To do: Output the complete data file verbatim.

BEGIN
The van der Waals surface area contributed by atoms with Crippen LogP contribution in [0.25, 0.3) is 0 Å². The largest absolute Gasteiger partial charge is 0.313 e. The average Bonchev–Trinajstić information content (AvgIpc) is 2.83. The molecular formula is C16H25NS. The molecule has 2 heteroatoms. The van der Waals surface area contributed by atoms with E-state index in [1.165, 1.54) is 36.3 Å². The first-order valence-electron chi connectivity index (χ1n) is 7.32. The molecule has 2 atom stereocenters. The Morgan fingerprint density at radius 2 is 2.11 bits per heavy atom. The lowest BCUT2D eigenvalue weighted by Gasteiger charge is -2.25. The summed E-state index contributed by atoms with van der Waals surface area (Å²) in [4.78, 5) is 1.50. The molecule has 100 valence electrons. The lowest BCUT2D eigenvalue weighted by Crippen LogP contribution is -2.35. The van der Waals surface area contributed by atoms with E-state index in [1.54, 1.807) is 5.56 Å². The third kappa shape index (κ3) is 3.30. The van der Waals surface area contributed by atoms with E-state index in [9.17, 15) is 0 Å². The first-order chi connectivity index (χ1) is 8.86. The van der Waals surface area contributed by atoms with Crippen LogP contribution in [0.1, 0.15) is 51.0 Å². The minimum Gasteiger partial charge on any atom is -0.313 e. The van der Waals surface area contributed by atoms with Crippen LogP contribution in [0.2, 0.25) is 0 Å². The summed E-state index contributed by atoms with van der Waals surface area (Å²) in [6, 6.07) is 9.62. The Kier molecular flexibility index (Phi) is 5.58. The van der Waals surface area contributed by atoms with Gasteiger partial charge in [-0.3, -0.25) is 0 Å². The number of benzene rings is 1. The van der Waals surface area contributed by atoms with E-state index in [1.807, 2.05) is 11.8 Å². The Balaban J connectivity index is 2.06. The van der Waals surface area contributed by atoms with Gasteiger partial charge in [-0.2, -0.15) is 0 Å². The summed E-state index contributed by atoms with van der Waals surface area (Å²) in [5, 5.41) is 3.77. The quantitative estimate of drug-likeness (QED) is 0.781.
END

The van der Waals surface area contributed by atoms with Crippen LogP contribution in [0.25, 0.3) is 0 Å². The largest absolute Gasteiger partial charge is 0.313 e. The average Bonchev–Trinajstić information content (AvgIpc) is 2.83. The molecular formula is C16H25NS. The molecule has 2 heteroatoms. The van der Waals surface area contributed by atoms with E-state index in [1.165, 1.54) is 36.3 Å². The first-order valence-electron chi connectivity index (χ1n) is 7.32. The molecule has 2 atom stereocenters. The Morgan fingerprint density at radius 2 is 2.11 bits per heavy atom. The lowest BCUT2D eigenvalue weighted by Gasteiger charge is -2.25. The summed E-state index contributed by atoms with van der Waals surface area (Å²) in [4.78, 5) is 1.50. The molecule has 100 valence electrons. The lowest BCUT2D eigenvalue weighted by Crippen LogP contribution is -2.35. The van der Waals surface area contributed by atoms with E-state index in [1.54, 1.807) is 5.56 Å². The third kappa shape index (κ3) is 3.30. The van der Waals surface area contributed by atoms with E-state index in [9.17, 15) is 0 Å². The first-order chi connectivity index (χ1) is 8.86. The van der Waals surface area contributed by atoms with Crippen LogP contribution in [0.1, 0.15) is 51.0 Å². The minimum Gasteiger partial charge on any atom is -0.313 e. The van der Waals surface area contributed by atoms with Crippen LogP contribution in [0.2, 0.25) is 0 Å². The summed E-state index contributed by atoms with van der Waals surface area (Å²) in [6, 6.07) is 9.62. The Kier molecular flexibility index (Phi) is 5.58. The van der Waals surface area contributed by atoms with Gasteiger partial charge in [-0.3, -0.25) is 0 Å². The number of benzene rings is 1. The van der Waals surface area contributed by atoms with E-state index in [1.807, 2.05) is 11.8 Å². The Balaban J connectivity index is 2.06. The van der Waals surface area contributed by atoms with Gasteiger partial charge in [-0.2, -0.15) is 0 Å². The summed E-state index contributed by atoms with van der Waals surface area (Å²) in [5, 5.41) is 3.77. The quantitative estimate of drug-likeness (QED) is 0.781.